Murder toll continues to rise in new year

Distraught Wilton's Yard residents Peter Reynolds and Cheryl Clarke talk to the STAR about Arfo's death.

Thursday evening at Samaans Park, during the monthly spoken word and improv series “Head-phunk” at about 9:50 Adrian Augier was right in the middle of his recital “Freedom Song.” The piece was read in honour of master drummer Athanasius Laborde who was brutally stabbed to death in his home last June. “Freedom song” was the last composition according to Augier which he had performed with Laborde at the launch of the carnival band Rituals in June. Like so many of the homicides of 2010, Laborde’s which stunned the cultural community, remains unsolved, but not forgotten, especially by those gathered at the park Thursday.

Arthur Arfo Clarke

As the words of “Freedom song”rolled off the tongue of Augier a young lady well known for her involvement in the arts and dance diverted her attention to her BlackBerry when she got the message. She lowered her head in shock and horror. Friends tried to console her. That same message soon spread to others, not just in the audience, but over the wider Saint Lucian community. “They just kill Arfo from Graveyard in Carellie,” the message read. Arfo was her uncle.
Later that evening the STAR would confirm that Arthur “Arfo” Clarke, 48, originally of Wilton’s Yard and now a resident of Bexon had been shot several times by gunmen in area near Chase Gardens as he made his way out of his vehicle.
According to a police report Arfo was shot several times on the upper part of his body and was pronounced dead at Victoria Hospital. This brings to seven the number of homicides for the year.
Arfo, by all accounts, was like a godfather to many in Wilton’s Yard—a place where his family has made their home for decades. And so it was quite a somber mood in the area when the STAR visited on Friday morning. People were talking, some were asking questions, others were crying, no one was laughing.
Peter Reynolds, president of the Wilton’s Yard association shook his head when we approached him, as he noticeably held back his tears. “This is stunning, everyone including myself is still in shock,” he answered when I asked how he was doing. “Considering the character of Arthur Clarke, he was more or less a peace maker and has been over the last few years. As a matter of fact he has had more influence than even I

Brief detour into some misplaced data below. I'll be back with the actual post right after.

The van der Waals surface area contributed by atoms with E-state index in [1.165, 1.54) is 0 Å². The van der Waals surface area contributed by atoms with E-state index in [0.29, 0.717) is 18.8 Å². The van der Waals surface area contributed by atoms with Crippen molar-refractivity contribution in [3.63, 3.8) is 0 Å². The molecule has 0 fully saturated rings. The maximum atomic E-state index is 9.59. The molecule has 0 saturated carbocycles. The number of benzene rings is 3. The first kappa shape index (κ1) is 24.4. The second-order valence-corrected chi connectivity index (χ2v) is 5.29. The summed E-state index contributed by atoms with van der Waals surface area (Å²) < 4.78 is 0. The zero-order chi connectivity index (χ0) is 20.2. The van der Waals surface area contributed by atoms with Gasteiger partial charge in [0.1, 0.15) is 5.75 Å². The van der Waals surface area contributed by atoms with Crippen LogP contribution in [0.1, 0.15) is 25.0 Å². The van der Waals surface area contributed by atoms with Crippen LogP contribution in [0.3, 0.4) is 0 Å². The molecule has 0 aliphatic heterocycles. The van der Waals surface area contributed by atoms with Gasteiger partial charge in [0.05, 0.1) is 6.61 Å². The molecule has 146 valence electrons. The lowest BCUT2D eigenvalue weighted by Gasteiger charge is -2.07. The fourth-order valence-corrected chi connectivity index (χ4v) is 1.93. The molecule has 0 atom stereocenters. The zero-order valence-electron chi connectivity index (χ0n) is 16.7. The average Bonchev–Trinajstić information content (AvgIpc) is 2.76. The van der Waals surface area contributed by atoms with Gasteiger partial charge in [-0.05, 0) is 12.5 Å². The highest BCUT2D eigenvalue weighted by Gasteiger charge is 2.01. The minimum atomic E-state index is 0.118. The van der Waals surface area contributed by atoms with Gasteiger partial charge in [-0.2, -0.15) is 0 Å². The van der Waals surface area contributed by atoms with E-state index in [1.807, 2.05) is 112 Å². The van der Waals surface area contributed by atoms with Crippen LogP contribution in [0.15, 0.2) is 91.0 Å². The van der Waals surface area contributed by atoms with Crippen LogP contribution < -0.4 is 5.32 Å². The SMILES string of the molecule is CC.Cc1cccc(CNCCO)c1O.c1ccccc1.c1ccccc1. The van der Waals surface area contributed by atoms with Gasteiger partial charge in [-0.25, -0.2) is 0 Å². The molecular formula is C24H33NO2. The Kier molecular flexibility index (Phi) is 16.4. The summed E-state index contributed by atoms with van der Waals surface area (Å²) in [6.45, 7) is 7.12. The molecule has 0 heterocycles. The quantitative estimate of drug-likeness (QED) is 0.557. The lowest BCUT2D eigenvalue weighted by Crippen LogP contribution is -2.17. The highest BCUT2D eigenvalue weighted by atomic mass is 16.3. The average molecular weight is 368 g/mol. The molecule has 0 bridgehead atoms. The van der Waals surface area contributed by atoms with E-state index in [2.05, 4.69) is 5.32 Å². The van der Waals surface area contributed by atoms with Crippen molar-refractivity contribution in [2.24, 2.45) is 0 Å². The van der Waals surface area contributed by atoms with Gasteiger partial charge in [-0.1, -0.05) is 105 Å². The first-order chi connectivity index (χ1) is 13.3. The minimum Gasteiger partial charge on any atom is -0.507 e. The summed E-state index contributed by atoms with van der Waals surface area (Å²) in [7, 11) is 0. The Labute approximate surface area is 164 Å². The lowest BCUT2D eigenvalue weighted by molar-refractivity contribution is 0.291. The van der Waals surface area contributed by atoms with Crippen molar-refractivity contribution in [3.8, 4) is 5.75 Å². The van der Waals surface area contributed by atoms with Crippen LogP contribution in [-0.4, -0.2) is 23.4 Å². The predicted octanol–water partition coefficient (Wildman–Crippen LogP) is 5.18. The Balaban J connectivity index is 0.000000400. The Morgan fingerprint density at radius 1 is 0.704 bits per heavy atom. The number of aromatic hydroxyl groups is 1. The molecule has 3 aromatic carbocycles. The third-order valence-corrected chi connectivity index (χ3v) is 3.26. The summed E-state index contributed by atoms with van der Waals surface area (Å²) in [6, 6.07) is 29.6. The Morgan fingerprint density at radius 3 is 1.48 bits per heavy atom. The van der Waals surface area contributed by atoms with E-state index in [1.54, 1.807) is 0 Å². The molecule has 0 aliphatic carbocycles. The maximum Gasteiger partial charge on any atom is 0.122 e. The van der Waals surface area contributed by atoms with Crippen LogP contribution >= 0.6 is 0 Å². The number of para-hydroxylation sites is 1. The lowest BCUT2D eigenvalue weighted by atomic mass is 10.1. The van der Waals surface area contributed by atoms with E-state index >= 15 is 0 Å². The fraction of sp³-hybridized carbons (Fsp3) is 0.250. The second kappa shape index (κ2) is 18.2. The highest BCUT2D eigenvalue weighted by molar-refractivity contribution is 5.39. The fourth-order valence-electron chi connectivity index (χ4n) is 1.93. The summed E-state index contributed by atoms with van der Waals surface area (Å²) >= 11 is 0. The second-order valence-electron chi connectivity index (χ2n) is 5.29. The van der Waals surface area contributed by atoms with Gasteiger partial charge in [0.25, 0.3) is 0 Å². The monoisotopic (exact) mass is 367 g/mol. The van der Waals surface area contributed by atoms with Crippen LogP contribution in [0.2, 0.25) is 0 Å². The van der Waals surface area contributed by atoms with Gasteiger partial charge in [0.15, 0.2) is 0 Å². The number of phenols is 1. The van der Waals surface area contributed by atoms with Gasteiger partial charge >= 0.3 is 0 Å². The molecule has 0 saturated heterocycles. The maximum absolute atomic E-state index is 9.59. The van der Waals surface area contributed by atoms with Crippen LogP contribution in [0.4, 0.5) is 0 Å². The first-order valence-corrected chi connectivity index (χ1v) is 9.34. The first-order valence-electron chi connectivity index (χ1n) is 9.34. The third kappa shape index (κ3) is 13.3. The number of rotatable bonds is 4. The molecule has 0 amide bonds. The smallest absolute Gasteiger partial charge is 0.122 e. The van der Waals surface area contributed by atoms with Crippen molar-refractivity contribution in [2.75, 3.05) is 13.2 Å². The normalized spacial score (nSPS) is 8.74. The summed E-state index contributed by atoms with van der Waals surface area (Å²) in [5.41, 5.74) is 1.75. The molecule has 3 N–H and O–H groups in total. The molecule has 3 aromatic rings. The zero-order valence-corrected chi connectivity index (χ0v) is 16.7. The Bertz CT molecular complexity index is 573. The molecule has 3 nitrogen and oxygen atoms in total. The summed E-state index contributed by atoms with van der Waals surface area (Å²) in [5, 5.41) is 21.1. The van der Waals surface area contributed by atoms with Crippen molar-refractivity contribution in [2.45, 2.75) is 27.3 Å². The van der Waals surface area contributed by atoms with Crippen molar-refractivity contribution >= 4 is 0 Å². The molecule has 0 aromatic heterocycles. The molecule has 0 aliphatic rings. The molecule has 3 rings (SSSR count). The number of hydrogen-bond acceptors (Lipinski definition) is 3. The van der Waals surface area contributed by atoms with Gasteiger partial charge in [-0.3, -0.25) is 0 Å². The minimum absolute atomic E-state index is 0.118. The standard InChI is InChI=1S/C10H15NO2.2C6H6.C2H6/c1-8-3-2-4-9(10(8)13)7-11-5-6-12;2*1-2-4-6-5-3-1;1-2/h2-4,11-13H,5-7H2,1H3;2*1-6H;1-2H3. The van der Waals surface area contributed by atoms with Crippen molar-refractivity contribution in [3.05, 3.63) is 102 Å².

myself as president
when it comes to those young guys, the teenagers, because he has been the one pleading with them and begging them to stop the violence and even as far as you know, making the little treaties to quell things,” Reynolds says. “He was one person who could have gone to any ghetto. I mean people used to come to see him regardless of what battles and what friction was going on between different communities. So you
know it is a blow and he will be sorely missed,” he went on.
According to Reynolds he will miss Arfo particularly for his wisdom and guidance.         “I learnt a lot from him and he was a really active member of the association and was very instrumental in our peace programs and when he spoke people would listen,” Reynolds revealed. Then a disconcerting mood appeared to overwhelm Reynolds as he state: “Right now I am very fearful as to what will happen now as far as the crime situation, because he was really holding it down. He was even my strength when I came up with any obstacles, so what’s next?” Reynolds says that the friends and family would just like some answers about Afro’s demise adding that right now his association was unaware of any motives. “We do not condone violence and we are not preaching retaliation, but we want answers,” he says.                 According to him the authorities are doing things to stem the crime situation, but he still believes more can be done. He then made another plea to his fellow Saint Lucians: “Please let’s stop it, we are too small for this level of violence, we are not doing this country any good. Let’s all just work to make things better here and end this violence and crime.”
As we spoke, a young girl, Shania, came to embrace Reynolds.
“Arfo was my uncle,” she said with tears in her eyes. “Arfo was like a father to me. My father never took care of me. He sent me to school, he took very good care of me, he loved me like I was his own child and he was always putting peace in my family. In the area he was a good person,” she gushed out as the tears overwhelmed her. As she composed herself she came over to me and said softly, “And you know what, today is my birthday. We had already planned on doing something for my birthday.”
In the background Cheryl Clarke, a very close sister of Arfo and vice-president seemed inconsolable. Her words were hardly audible as she said, “He was one sweet brother of mine. I am gonna miss my brother so much.”
So far police have released no details about any leads or motives in this latest incident.

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